So Linda looks up from the paper one day and says, “We need to get an iPad.” Now she’s no early adopter. But her career is in media research, and she works for a small startup that uses proprietary technology to evaluate unconscious reactions to outside stimuli, like television programs and commercials. We pretty much skipped the smart-phone wave over carriers; we’ll get iPhones whenever Verizon can offer them. But she still needs to know how people are interacting with new media. What can apps do? How do kids multitask these days? What mundane jobs are people outsourcing to their digital pals, like they did with addition and multiplication a generation ago?
So, we bought an iPad, and we’ve spent the last few days playing with it, enough to get a feel for the device but not enough to become experts. We’ve used Kindles for going on two years now. (We own both a Kindle 1, which Linda uses, and a Kindle 2 for me.) So how do they stack up? Will we throw the Kindles away? Here’s my initial comparison based on the utility most important to me, the devices’ usefulness as e-readers, in several categories:
RAZZLE-DAZZLE. The iPad wins, hands down. The bright, colorful, touch-responsive screen is just gorgeous. Portrait / landscape orientation follows you as you turn the device (Kindle can switch orientation too, but you have to give a manual command). iPad use is intuitive, though a full owner’s manual is built in digitally. Kindle can also play audio books and has a built-in digital announcer, but he sounds like the robot on LOST IN SPACE: understandable, but, well, robotic. The iPad provides digital sound more like you’re used to. The virtual keyboard, there when you want it and not when you don’t (just like David Warner’s desk in TRON!), is surprisingly easy to use, though I wouldn’t want to have to type this entire piece that way. Winner: iPad, not even breathing hard.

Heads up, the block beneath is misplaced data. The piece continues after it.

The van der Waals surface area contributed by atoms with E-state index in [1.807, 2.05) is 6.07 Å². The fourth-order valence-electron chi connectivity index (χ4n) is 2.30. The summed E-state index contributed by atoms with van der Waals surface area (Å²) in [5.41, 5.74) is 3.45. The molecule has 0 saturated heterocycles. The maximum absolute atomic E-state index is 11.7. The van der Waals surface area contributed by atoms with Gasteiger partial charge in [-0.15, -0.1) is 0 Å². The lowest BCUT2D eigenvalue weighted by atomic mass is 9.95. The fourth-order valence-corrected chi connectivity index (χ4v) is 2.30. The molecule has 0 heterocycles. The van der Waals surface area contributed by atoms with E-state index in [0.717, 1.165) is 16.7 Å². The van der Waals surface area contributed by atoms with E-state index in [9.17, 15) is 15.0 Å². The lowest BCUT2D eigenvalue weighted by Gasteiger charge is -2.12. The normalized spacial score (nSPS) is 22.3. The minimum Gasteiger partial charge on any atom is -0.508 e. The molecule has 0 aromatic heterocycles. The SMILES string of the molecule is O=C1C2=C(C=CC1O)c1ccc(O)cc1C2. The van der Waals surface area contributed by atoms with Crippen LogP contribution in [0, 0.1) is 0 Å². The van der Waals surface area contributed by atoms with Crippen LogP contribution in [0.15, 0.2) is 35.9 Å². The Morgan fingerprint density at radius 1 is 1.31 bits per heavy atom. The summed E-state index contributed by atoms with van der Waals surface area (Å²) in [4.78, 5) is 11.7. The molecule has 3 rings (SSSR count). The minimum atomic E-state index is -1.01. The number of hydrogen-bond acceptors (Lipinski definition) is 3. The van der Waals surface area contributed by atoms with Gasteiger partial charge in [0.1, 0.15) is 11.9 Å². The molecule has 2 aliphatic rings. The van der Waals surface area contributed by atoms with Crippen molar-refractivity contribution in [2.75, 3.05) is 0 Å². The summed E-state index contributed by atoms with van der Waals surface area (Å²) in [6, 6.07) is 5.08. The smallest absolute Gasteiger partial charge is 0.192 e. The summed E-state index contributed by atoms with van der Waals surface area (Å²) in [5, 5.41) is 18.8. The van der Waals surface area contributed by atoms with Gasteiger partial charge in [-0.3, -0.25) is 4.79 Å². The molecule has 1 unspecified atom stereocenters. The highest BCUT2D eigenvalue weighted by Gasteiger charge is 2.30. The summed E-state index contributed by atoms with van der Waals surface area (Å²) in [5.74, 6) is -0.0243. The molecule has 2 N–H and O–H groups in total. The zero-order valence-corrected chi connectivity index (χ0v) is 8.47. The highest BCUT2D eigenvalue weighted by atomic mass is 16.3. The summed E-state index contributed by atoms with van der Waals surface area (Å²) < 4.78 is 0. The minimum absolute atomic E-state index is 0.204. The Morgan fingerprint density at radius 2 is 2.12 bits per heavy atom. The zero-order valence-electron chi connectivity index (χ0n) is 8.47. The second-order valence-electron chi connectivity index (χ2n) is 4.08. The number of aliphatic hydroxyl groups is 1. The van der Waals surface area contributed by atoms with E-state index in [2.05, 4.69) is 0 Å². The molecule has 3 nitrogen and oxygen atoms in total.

SCREEN DISPLAY. The iPad is backlit, like a computer screen. That means you can read in the dark! It also means that in bright sunlight, the iPad display looks like your laptop screen: difficult to impossible to see. (Amazon is running TV spots that parody the famous Corona “lounge chair” beach commercials. The two sunbathers are using their Kindles happily; iPads would be useless.) Book text on the iPad is extremely sharp black against white, with second or third colors added to many books for cosmetic reasons. Kindle is grayscale only, against an off-white field. It will take lots of use to make sure, but for books, I’d rather spend hour upon hour looking at the grayscale; the eyes don’t get so tired so fast. For newspapers or multimedia, though, the iPad’s size and resolution give it the nod. NIXONLAND by Rick Pearlstein has just gone on sale in a multimedia version specifically for tablets. I read this fine book when it first came out, and I will certainly give the format a try on a book that I haven’t read. I watched the first five minutes of DIRTY HARRY, streamed from Netflix, and the landscape-oriented iPad screen is plenty big enough, when held close enough, to enjoy a widescreen movie. You can rent, or even buy, flicks in hi-def from Apple, so this screen must rock even harder than I realize. Books: Kindle. Anything else: iPad.